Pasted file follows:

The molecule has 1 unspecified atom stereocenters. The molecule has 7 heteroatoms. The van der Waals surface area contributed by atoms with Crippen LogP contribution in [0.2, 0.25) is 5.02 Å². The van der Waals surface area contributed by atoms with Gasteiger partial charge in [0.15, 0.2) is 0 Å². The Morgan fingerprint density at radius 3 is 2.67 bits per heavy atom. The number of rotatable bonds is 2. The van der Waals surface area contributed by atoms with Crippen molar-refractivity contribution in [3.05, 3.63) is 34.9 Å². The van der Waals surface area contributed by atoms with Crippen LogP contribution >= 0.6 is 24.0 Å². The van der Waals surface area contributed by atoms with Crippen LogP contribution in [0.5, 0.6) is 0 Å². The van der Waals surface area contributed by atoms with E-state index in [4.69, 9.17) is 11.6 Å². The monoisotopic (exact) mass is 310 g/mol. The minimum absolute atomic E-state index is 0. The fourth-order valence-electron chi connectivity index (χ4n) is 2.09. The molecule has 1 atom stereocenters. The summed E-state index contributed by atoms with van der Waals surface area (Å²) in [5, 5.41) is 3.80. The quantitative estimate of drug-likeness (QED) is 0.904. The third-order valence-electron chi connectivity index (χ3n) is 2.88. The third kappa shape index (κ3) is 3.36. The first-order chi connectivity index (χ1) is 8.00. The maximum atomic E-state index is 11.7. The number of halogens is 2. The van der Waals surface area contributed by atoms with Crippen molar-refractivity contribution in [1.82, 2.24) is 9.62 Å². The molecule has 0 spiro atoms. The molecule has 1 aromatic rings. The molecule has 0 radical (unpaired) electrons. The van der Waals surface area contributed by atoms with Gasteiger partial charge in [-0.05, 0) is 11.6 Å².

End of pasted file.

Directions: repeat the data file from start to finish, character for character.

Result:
The molecule has 1 unspecified atom stereocenters. The molecule has 7 heteroatoms. The van der Waals surface area contributed by atoms with Crippen LogP contribution in [0.2, 0.25) is 5.02 Å². The van der Waals surface area contributed by atoms with Gasteiger partial charge in [0.15, 0.2) is 0 Å². The Morgan fingerprint density at radius 3 is 2.67 bits per heavy atom. The number of rotatable bonds is 2. The van der Waals surface area contributed by atoms with Crippen molar-refractivity contribution in [3.05, 3.63) is 34.9 Å². The van der Waals surface area contributed by atoms with Crippen LogP contribution >= 0.6 is 24.0 Å². The van der Waals surface area contributed by atoms with Crippen LogP contribution in [0.5, 0.6) is 0 Å². The van der Waals surface area contributed by atoms with E-state index in [4.69, 9.17) is 11.6 Å². The monoisotopic (exact) mass is 310 g/mol. The minimum absolute atomic E-state index is 0. The fourth-order valence-electron chi connectivity index (χ4n) is 2.09. The molecule has 1 atom stereocenters. The summed E-state index contributed by atoms with van der Waals surface area (Å²) in [5, 5.41) is 3.80. The quantitative estimate of drug-likeness (QED) is 0.904. The third-order valence-electron chi connectivity index (χ3n) is 2.88. The third kappa shape index (κ3) is 3.36. The first-order chi connectivity index (χ1) is 8.00. The maximum atomic E-state index is 11.7. The number of halogens is 2. The van der Waals surface area contributed by atoms with Crippen molar-refractivity contribution in [1.82, 2.24) is 9.62 Å². The molecule has 0 spiro atoms. The molecule has 1 aromatic rings. The molecule has 0 radical (unpaired) electrons. The van der Waals surface area contributed by atoms with Gasteiger partial charge in [-0.05, 0) is 11.6 Å².